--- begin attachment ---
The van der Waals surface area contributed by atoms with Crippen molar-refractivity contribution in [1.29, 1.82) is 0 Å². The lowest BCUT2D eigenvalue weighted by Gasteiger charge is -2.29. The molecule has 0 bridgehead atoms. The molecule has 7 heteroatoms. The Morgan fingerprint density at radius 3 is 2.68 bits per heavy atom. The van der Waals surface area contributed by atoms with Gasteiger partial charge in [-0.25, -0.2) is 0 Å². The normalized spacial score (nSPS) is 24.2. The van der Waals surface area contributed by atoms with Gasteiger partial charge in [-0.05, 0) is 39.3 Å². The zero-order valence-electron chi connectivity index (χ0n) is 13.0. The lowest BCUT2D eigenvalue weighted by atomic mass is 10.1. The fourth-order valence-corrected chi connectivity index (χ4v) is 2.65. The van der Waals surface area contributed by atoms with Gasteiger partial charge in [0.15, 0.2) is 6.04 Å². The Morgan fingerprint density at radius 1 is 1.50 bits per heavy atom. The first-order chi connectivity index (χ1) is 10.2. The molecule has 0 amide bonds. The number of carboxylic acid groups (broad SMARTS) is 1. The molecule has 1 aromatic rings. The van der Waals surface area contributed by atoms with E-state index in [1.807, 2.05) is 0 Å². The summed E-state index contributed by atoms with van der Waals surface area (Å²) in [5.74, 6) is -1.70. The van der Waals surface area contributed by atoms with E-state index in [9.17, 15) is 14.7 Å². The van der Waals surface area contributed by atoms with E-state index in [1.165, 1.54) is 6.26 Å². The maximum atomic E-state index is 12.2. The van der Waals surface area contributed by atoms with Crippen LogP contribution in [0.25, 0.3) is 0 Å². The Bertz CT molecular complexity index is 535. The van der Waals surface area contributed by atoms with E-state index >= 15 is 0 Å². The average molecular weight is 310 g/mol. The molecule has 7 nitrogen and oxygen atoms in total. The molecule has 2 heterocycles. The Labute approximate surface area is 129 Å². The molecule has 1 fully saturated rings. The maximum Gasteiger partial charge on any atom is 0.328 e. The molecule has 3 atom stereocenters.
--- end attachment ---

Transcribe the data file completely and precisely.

The van der Waals surface area contributed by atoms with Crippen molar-refractivity contribution in [1.29, 1.82) is 0 Å². The lowest BCUT2D eigenvalue weighted by Gasteiger charge is -2.29. The molecule has 0 bridgehead atoms. The molecule has 7 heteroatoms. The Morgan fingerprint density at radius 3 is 2.68 bits per heavy atom. The van der Waals surface area contributed by atoms with Gasteiger partial charge in [-0.25, -0.2) is 0 Å². The normalized spacial score (nSPS) is 24.2. The van der Waals surface area contributed by atoms with Gasteiger partial charge in [-0.05, 0) is 39.3 Å². The zero-order valence-electron chi connectivity index (χ0n) is 13.0. The lowest BCUT2D eigenvalue weighted by atomic mass is 10.1. The fourth-order valence-corrected chi connectivity index (χ4v) is 2.65. The van der Waals surface area contributed by atoms with Gasteiger partial charge in [0.15, 0.2) is 6.04 Å². The Morgan fingerprint density at radius 1 is 1.50 bits per heavy atom. The first-order chi connectivity index (χ1) is 10.2. The molecule has 0 amide bonds. The number of carboxylic acid groups (broad SMARTS) is 1. The molecule has 1 aromatic rings. The van der Waals surface area contributed by atoms with E-state index in [1.807, 2.05) is 0 Å². The summed E-state index contributed by atoms with van der Waals surface area (Å²) in [5.74, 6) is -1.70. The van der Waals surface area contributed by atoms with E-state index in [9.17, 15) is 14.7 Å². The van der Waals surface area contributed by atoms with E-state index in [1.165, 1.54) is 6.26 Å². The maximum atomic E-state index is 12.2. The van der Waals surface area contributed by atoms with Crippen LogP contribution in [0.25, 0.3) is 0 Å². The Bertz CT molecular complexity index is 535. The van der Waals surface area contributed by atoms with E-state index >= 15 is 0 Å². The average molecular weight is 310 g/mol. The molecule has 7 nitrogen and oxygen atoms in total. The molecule has 2 heterocycles. The Labute approximate surface area is 129 Å². The molecule has 1 fully saturated rings. The maximum Gasteiger partial charge on any atom is 0.328 e. The molecule has 3 atom stereocenters.